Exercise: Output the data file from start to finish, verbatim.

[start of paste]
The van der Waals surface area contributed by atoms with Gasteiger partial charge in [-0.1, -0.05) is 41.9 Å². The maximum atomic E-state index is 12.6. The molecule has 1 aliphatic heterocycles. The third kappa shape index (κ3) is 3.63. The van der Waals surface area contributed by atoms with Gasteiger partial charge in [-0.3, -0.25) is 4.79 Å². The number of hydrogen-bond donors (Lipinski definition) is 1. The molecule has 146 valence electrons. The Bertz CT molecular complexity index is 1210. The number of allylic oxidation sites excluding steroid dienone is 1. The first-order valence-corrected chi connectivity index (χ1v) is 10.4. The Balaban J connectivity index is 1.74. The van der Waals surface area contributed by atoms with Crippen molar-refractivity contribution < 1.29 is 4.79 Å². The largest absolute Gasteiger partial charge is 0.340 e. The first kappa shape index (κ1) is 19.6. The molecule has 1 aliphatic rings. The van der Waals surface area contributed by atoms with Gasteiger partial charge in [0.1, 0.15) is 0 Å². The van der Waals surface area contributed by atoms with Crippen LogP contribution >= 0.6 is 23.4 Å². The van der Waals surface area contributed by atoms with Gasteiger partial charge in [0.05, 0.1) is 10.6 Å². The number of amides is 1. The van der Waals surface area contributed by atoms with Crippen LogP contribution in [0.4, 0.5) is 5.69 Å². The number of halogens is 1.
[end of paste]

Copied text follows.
The van der Waals surface area contributed by atoms with Gasteiger partial charge in [-0.1, -0.05) is 41.9 Å². The maximum atomic E-state index is 12.6. The molecule has 1 aliphatic heterocycles. The third kappa shape index (κ3) is 3.63. The van der Waals surface area contributed by atoms with Gasteiger partial charge in [-0.3, -0.25) is 4.79 Å². The number of hydrogen-bond donors (Lipinski definition) is 1. The molecule has 146 valence electrons. The Bertz CT molecular complexity index is 1210. The number of allylic oxidation sites excluding steroid dienone is 1. The first-order valence-corrected chi connectivity index (χ1v) is 10.4. The Balaban J connectivity index is 1.74. The van der Waals surface area contributed by atoms with Crippen molar-refractivity contribution < 1.29 is 4.79 Å². The largest absolute Gasteiger partial charge is 0.340 e. The first kappa shape index (κ1) is 19.6. The molecule has 1 aliphatic rings. The van der Waals surface area contributed by atoms with Gasteiger partial charge in [0.1, 0.15) is 0 Å². The van der Waals surface area contributed by atoms with Crippen LogP contribution >= 0.6 is 23.4 Å². The van der Waals surface area contributed by atoms with Gasteiger partial charge in [0.05, 0.1) is 10.6 Å². The number of amides is 1. The van der Waals surface area contributed by atoms with Crippen LogP contribution in [0.4, 0.5) is 5.69 Å². The number of halogens is 1.